You are now ready to engage in the central part of the process of working with the underlying splitting—beginning with exploring the origins of us versus them black-and-white thinking. You will find its roots in your extreme fear that the out-group is endangering your, and the nation's wellbeing, by depriving you of your entitled rights. However, over time, you will discover that the feeling of deprivation by the out-group originates from your attempts to deny the out-group of their legitimate rights because of your rigid need to preserve the familiar world of the in-group from the perceived fears of the out-group who are different racially, culturally, and ideologically. By projecting your desire to deprive the out-group, you split off and disown your prejudice and impose them on the members of the out-group.

As you become increasingly aware that your fears of deprivation originate within you, you will notice that the awareness will trigger an internal conflict between the two parts. Evidence for analysis will allow you to take back your projections and reduce your envious attacks on the out-group. Doing so will make you more conscious of your prejudice, contempt, and disdain, as well as how demeaning and devaluing the out-group allows you to feel no guilt for your behavior towards them. The awareness will make you question yourself and will evoke feelings of guilt for your behavior. Guilt can motivate you to eventually be open to and engage with the members of the out-group. Doing so will help you to be empathic to their plight and point of view, and unlike before, you will now be able to put yourself in their shoes. This critical capacity lays the foundation to learn to listen to and respect the out-group as people with rights and dignity. You will realize that, for a diverse society to survive meaningfully, no matter how frustrating the process, differences are best settled as the founders of the constitution envisioned: through the law and the ballot box. You also realize that sometimes, you will win, but sometimes, the other side will. The ability to accept this reality lay the grounds for a functioning and stable society.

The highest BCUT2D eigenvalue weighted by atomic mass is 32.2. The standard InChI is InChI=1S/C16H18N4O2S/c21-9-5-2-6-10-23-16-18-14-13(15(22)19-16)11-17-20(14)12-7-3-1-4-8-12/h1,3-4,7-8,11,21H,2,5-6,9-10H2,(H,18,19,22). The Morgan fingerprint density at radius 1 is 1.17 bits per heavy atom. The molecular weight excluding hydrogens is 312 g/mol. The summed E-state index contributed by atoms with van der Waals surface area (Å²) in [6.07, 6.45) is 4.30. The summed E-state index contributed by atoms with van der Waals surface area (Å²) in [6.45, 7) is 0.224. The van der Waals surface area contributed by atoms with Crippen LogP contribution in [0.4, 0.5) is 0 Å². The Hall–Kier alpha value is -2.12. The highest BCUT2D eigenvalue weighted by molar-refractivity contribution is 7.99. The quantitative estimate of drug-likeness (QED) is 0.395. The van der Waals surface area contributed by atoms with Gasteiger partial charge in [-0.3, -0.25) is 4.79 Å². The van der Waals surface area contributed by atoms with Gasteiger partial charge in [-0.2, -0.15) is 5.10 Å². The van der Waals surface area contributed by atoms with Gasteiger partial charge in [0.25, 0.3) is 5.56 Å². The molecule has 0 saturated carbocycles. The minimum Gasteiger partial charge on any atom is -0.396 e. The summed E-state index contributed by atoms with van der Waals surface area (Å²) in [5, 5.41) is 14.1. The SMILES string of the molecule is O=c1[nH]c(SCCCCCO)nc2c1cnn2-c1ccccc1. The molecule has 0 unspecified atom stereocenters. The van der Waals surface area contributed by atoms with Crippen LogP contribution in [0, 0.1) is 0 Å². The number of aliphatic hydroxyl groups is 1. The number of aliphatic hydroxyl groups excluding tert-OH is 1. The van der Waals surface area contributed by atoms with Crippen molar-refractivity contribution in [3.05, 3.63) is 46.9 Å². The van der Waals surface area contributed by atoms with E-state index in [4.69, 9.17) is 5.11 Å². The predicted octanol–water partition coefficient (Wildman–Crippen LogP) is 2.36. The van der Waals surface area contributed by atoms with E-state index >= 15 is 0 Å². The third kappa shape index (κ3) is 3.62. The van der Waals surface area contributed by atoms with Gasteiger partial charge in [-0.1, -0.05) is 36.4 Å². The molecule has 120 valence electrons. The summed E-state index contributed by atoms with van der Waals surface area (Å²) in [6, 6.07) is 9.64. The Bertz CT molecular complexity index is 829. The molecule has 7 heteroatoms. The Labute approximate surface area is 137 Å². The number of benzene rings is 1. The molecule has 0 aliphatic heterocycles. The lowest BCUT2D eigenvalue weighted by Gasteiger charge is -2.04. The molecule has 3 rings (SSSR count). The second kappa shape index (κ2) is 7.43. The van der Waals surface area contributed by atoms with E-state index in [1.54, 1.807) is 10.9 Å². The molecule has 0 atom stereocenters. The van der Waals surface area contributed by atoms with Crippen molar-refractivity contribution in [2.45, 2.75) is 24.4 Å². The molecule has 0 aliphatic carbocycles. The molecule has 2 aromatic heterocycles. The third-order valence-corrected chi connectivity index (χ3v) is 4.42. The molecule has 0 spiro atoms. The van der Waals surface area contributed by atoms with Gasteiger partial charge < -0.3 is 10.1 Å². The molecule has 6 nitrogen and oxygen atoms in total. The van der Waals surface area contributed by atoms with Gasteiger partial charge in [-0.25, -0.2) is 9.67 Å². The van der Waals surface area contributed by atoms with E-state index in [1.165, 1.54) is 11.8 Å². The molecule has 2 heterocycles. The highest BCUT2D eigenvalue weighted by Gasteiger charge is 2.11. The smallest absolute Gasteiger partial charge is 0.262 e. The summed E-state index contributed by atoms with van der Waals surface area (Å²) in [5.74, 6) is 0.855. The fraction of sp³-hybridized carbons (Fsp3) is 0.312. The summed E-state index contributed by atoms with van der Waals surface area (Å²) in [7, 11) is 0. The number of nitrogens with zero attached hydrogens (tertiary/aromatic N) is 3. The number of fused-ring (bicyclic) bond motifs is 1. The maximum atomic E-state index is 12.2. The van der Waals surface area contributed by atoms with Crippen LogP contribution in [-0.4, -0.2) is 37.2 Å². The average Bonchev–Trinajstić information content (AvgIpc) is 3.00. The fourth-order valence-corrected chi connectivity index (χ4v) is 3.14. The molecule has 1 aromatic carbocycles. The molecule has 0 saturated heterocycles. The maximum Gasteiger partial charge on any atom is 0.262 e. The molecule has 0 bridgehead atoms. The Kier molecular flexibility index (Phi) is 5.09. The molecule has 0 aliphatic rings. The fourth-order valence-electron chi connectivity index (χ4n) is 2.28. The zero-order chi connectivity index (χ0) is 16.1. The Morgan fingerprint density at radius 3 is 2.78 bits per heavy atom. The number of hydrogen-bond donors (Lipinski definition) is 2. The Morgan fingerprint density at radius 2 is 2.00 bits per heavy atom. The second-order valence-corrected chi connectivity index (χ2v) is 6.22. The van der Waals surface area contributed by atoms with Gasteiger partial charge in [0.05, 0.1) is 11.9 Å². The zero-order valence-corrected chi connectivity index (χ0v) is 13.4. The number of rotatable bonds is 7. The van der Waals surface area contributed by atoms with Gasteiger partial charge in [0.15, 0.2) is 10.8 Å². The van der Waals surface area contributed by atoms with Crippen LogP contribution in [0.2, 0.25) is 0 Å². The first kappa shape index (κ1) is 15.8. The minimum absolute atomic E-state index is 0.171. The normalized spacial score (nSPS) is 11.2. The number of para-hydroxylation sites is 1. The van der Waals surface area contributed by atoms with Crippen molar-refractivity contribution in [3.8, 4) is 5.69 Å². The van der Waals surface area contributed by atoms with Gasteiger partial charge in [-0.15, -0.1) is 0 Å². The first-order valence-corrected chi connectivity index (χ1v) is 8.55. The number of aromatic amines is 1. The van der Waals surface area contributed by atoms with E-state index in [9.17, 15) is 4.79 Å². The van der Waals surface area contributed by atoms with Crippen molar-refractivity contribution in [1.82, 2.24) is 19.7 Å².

History demonstrates that hate eventually destroys individuals, communities, and nations. Although we have made tremendous scientific and technological advancements over the decades and do not take to the sword or gun to resolve our disputes, our primal, instinctual world of hate and aggression continues to dominate us as a people. It should be clear to all of us that no matter how many scientific and material gains we have made and as much as they have enriched our world enormously, without managing our primal instincts and impulses better, we will continue to be a divisive nation at war with itself. Moreover, if good people are complacent and do nothing about it, these forces will eventually destroy us, as history has proven.

About the Author
Lobsang Rapgay Ph.D.

Lobsang Rapgay, Ph.D., is an assistant adjunct professor and researcher in the Department of Psychiatry at UCLA and studies the behavioral and neural correlates of anxiety.